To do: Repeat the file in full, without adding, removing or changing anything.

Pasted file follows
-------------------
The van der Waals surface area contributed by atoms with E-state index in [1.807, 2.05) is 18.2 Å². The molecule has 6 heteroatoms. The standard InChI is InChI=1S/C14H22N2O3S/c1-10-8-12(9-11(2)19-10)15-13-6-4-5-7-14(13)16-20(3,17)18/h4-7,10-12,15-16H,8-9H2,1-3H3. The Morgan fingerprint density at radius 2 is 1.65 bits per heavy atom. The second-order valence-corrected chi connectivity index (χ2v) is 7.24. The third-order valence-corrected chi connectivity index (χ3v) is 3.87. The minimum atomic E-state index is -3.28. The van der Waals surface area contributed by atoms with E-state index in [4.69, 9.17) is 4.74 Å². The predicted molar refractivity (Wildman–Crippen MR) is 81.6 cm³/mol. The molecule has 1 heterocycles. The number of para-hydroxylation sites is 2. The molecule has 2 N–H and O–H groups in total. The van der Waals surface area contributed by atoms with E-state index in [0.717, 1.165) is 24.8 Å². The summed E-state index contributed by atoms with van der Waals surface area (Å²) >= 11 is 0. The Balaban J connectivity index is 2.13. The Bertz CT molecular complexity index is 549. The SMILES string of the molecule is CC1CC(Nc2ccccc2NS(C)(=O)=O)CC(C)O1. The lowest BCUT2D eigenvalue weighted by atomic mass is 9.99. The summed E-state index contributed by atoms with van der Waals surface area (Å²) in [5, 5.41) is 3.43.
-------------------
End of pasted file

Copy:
The van der Waals surface area contributed by atoms with E-state index in [1.807, 2.05) is 18.2 Å². The molecule has 6 heteroatoms. The standard InChI is InChI=1S/C14H22N2O3S/c1-10-8-12(9-11(2)19-10)15-13-6-4-5-7-14(13)16-20(3,17)18/h4-7,10-12,15-16H,8-9H2,1-3H3. The Morgan fingerprint density at radius 2 is 1.65 bits per heavy atom. The second-order valence-corrected chi connectivity index (χ2v) is 7.24. The third-order valence-corrected chi connectivity index (χ3v) is 3.87. The minimum atomic E-state index is -3.28. The van der Waals surface area contributed by atoms with E-state index in [4.69, 9.17) is 4.74 Å². The predicted molar refractivity (Wildman–Crippen MR) is 81.6 cm³/mol. The molecule has 1 heterocycles. The number of para-hydroxylation sites is 2. The molecule has 2 N–H and O–H groups in total. The van der Waals surface area contributed by atoms with E-state index in [0.717, 1.165) is 24.8 Å². The summed E-state index contributed by atoms with van der Waals surface area (Å²) >= 11 is 0. The Balaban J connectivity index is 2.13. The Bertz CT molecular complexity index is 549. The SMILES string of the molecule is CC1CC(Nc2ccccc2NS(C)(=O)=O)CC(C)O1. The lowest BCUT2D eigenvalue weighted by atomic mass is 9.99. The summed E-state index contributed by atoms with van der Waals surface area (Å²) in [5, 5.41) is 3.43.